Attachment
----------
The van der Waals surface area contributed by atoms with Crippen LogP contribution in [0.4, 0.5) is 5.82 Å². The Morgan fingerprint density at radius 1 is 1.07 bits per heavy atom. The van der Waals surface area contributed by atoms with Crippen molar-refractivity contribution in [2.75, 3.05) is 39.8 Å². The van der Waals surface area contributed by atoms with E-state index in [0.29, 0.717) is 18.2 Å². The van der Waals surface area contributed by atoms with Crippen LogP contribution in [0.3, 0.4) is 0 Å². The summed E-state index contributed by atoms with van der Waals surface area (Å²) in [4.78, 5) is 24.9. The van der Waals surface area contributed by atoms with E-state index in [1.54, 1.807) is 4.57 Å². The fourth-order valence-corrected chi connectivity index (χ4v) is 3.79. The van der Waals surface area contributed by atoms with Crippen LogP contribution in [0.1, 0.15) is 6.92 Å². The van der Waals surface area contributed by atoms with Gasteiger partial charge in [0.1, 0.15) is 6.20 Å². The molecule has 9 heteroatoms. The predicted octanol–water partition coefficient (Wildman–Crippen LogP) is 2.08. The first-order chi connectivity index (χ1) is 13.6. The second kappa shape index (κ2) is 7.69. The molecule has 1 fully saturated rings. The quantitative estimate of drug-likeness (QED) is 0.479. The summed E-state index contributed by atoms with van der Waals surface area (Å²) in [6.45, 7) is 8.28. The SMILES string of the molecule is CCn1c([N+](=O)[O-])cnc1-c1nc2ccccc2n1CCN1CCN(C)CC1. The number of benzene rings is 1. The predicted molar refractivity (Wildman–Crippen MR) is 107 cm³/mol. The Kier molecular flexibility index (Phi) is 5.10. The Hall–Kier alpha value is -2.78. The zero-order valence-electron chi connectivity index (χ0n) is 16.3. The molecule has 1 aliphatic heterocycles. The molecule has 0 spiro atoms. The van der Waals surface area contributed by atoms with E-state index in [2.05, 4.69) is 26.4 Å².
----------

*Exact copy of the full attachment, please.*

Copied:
The van der Waals surface area contributed by atoms with Crippen LogP contribution in [0.4, 0.5) is 5.82 Å². The Morgan fingerprint density at radius 1 is 1.07 bits per heavy atom. The van der Waals surface area contributed by atoms with Crippen molar-refractivity contribution in [2.75, 3.05) is 39.8 Å². The van der Waals surface area contributed by atoms with E-state index in [0.29, 0.717) is 18.2 Å². The van der Waals surface area contributed by atoms with Crippen LogP contribution in [0.3, 0.4) is 0 Å². The summed E-state index contributed by atoms with van der Waals surface area (Å²) in [4.78, 5) is 24.9. The van der Waals surface area contributed by atoms with E-state index in [1.54, 1.807) is 4.57 Å². The fourth-order valence-corrected chi connectivity index (χ4v) is 3.79. The van der Waals surface area contributed by atoms with Crippen LogP contribution in [0.1, 0.15) is 6.92 Å². The van der Waals surface area contributed by atoms with Gasteiger partial charge in [0.1, 0.15) is 6.20 Å². The molecule has 9 heteroatoms. The predicted octanol–water partition coefficient (Wildman–Crippen LogP) is 2.08. The first-order chi connectivity index (χ1) is 13.6. The second kappa shape index (κ2) is 7.69. The molecule has 1 fully saturated rings. The quantitative estimate of drug-likeness (QED) is 0.479. The summed E-state index contributed by atoms with van der Waals surface area (Å²) in [6.45, 7) is 8.28. The SMILES string of the molecule is CCn1c([N+](=O)[O-])cnc1-c1nc2ccccc2n1CCN1CCN(C)CC1. The number of benzene rings is 1. The predicted molar refractivity (Wildman–Crippen MR) is 107 cm³/mol. The Kier molecular flexibility index (Phi) is 5.10. The Hall–Kier alpha value is -2.78. The zero-order valence-electron chi connectivity index (χ0n) is 16.3. The molecule has 1 aliphatic heterocycles. The molecule has 0 spiro atoms. The van der Waals surface area contributed by atoms with E-state index in [2.05, 4.69) is 26.4 Å².